As a child, I never knew I would use my listening skills to capture history. I grew up in New Orleans, Louisiana, immersed in oral traditions and storytelling craft. However, it was not until I enrolled in a Civil Rights Movement undergraduate course taught by the late Civil Rights veteran Julian Bond that I saw the true potential for oral history as a way to recover and write history. Bond invited his fellow movement leaders to the course to speak to us, he featured an oral history text on the syllabus, and he screened the multi-part Eyes on the Prize 2: America at the Crossroads, 1965-1985, Henry Hampton’s documentary film series about the Civil Rights to Black Power phase of American History. During that class, I learned about the Black Panther Party and its community programs for the first time in my life, and, as a result, I decided to write my senior thesis on women in the Black Panther Party. My oral history collection began with that thesis writing experience.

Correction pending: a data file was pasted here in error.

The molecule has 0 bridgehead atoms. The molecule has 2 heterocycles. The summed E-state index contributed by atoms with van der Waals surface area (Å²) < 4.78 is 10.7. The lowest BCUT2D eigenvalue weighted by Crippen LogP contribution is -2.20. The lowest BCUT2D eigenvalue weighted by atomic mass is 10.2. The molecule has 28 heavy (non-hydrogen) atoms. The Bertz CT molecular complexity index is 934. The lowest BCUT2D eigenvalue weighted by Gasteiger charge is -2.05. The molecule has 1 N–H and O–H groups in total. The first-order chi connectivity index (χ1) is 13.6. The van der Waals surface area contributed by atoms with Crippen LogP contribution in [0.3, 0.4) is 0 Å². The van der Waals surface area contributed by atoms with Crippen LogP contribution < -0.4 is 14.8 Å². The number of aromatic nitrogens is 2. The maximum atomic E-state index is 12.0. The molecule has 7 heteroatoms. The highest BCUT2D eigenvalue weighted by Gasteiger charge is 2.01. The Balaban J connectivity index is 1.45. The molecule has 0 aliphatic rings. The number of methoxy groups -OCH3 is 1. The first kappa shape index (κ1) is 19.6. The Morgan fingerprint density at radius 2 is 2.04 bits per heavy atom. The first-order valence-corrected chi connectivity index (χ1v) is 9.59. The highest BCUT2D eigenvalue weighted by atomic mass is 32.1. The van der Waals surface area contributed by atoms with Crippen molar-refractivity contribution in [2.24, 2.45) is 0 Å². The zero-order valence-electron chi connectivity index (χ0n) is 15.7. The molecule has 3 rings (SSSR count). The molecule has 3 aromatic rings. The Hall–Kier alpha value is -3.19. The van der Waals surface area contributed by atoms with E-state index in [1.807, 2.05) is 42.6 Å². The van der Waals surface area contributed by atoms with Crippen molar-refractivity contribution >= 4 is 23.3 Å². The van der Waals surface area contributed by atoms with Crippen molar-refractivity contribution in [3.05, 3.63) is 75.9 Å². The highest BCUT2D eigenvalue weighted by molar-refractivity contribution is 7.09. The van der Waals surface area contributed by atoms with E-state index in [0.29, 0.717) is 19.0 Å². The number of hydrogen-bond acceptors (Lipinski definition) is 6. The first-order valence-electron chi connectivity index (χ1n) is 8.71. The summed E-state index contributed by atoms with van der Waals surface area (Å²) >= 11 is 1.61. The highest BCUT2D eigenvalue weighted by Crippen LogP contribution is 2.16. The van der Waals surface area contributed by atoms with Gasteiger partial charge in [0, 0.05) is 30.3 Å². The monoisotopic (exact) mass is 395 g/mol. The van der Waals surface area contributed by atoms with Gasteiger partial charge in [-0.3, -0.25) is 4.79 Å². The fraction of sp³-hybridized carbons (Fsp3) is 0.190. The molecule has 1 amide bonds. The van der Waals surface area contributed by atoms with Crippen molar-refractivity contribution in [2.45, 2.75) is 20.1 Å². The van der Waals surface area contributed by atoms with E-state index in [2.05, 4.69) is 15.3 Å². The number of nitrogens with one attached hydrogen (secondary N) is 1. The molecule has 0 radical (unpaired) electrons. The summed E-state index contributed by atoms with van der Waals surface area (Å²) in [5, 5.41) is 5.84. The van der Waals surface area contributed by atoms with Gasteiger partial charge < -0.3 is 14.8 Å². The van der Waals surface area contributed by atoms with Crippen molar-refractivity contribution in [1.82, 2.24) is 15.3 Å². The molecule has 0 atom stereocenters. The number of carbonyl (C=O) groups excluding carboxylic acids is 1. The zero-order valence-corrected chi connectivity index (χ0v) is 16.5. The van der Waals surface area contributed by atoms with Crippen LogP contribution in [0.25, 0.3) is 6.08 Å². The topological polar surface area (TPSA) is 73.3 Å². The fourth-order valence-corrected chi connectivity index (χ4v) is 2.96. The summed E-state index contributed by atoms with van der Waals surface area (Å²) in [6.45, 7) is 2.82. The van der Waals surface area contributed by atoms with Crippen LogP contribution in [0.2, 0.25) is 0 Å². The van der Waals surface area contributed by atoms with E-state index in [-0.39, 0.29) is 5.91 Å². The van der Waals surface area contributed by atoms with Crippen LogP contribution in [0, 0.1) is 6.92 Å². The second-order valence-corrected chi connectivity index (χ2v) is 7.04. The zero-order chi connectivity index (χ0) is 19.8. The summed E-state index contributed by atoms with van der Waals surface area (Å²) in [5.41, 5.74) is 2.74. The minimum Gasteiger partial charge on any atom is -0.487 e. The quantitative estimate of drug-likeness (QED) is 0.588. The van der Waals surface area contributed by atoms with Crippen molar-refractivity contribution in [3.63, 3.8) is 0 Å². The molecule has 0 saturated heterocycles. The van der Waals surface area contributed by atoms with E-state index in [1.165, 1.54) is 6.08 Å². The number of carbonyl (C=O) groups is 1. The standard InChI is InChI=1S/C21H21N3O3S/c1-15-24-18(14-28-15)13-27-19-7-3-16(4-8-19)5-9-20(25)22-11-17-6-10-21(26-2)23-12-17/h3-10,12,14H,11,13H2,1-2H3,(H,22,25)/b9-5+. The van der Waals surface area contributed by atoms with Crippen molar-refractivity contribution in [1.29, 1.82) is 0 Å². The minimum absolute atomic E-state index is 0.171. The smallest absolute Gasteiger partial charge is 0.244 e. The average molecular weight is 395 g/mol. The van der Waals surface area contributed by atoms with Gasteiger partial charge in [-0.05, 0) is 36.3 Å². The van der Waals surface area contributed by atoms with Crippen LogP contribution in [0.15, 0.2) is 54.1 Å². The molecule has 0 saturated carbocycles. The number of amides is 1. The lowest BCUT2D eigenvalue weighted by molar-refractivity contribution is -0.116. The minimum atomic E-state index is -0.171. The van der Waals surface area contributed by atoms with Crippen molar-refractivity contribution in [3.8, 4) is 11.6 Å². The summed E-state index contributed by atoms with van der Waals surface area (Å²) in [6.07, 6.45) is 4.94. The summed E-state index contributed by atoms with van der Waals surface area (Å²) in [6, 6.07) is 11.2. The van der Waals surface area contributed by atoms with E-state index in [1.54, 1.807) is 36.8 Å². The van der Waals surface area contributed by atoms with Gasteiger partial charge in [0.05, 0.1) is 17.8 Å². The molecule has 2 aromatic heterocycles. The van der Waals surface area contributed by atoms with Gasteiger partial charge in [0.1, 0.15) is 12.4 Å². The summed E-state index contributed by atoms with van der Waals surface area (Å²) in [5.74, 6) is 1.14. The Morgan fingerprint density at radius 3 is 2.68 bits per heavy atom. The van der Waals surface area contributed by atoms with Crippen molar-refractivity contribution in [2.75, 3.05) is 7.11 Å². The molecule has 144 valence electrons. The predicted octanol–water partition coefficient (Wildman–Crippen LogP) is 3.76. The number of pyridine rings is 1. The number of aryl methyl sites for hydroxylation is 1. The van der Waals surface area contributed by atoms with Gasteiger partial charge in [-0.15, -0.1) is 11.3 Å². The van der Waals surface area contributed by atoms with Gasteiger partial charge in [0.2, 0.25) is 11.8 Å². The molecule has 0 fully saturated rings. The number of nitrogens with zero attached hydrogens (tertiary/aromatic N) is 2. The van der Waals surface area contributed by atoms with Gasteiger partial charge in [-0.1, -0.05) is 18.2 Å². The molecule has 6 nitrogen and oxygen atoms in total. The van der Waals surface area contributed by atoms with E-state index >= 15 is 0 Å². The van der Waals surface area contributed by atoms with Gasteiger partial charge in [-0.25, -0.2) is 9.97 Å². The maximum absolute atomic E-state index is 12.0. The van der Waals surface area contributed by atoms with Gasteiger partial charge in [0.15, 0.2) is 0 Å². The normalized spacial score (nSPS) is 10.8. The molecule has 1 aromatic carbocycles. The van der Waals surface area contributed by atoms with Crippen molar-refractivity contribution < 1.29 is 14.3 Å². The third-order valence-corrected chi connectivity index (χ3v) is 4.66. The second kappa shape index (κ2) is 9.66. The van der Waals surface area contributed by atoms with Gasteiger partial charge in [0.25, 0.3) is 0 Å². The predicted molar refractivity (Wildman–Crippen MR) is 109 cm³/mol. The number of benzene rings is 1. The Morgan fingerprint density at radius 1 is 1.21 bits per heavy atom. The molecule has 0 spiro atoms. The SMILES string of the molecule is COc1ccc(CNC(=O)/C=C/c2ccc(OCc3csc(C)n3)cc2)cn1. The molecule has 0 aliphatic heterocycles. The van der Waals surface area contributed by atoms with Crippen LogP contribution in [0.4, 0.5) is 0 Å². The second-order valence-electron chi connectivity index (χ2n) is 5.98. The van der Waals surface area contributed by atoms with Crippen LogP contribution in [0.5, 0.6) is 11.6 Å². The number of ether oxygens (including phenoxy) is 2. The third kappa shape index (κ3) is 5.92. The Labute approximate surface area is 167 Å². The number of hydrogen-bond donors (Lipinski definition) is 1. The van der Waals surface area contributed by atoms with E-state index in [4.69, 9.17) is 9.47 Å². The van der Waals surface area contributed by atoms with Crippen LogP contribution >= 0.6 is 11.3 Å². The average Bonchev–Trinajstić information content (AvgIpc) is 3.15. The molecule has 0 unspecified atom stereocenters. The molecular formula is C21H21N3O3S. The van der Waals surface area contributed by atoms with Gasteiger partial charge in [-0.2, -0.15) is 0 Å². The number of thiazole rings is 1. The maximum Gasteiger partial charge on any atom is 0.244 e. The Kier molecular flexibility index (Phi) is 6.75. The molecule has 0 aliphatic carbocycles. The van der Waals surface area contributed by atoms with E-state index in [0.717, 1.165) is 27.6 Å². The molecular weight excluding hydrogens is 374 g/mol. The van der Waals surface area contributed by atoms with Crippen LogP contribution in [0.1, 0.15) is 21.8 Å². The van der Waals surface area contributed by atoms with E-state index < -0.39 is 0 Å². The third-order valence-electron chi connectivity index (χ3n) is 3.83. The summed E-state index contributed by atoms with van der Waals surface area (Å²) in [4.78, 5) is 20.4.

I created this collection to honor oral historians and memory workers who spend their lives capturing the stories we all carry on the inside.